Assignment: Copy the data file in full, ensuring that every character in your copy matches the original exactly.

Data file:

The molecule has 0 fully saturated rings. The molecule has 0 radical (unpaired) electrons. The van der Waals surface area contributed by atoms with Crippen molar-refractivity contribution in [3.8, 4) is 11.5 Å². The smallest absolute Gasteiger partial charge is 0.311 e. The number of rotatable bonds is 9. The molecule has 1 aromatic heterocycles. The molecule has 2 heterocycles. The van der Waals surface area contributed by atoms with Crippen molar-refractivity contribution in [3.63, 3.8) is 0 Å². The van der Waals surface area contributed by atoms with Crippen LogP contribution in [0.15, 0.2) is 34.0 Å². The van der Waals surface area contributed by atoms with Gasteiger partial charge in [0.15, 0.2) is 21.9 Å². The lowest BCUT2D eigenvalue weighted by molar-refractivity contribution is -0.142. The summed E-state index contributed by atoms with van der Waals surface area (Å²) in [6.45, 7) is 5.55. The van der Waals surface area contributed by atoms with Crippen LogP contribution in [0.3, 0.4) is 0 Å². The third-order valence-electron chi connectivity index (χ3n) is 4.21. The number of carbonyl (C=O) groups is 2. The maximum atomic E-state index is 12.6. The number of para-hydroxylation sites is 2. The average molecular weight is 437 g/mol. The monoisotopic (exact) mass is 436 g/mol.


The molecule has 0 fully saturated rings. The molecule has 0 radical (unpaired) electrons. The van der Waals surface area contributed by atoms with Crippen molar-refractivity contribution in [3.8, 4) is 11.5 Å². The smallest absolute Gasteiger partial charge is 0.311 e. The number of rotatable bonds is 9. The molecule has 1 aromatic heterocycles. The molecule has 2 heterocycles. The van der Waals surface area contributed by atoms with Crippen molar-refractivity contribution in [3.63, 3.8) is 0 Å². The van der Waals surface area contributed by atoms with Crippen LogP contribution in [0.15, 0.2) is 34.0 Å². The van der Waals surface area contributed by atoms with Gasteiger partial charge in [0.15, 0.2) is 21.9 Å². The lowest BCUT2D eigenvalue weighted by molar-refractivity contribution is -0.142. The summed E-state index contributed by atoms with van der Waals surface area (Å²) in [6.45, 7) is 5.55. The van der Waals surface area contributed by atoms with Crippen LogP contribution in [0.3, 0.4) is 0 Å². The third-order valence-electron chi connectivity index (χ3n) is 4.21. The number of carbonyl (C=O) groups is 2. The maximum atomic E-state index is 12.6. The number of para-hydroxylation sites is 2. The average molecular weight is 437 g/mol. The monoisotopic (exact) mass is 436 g/mol.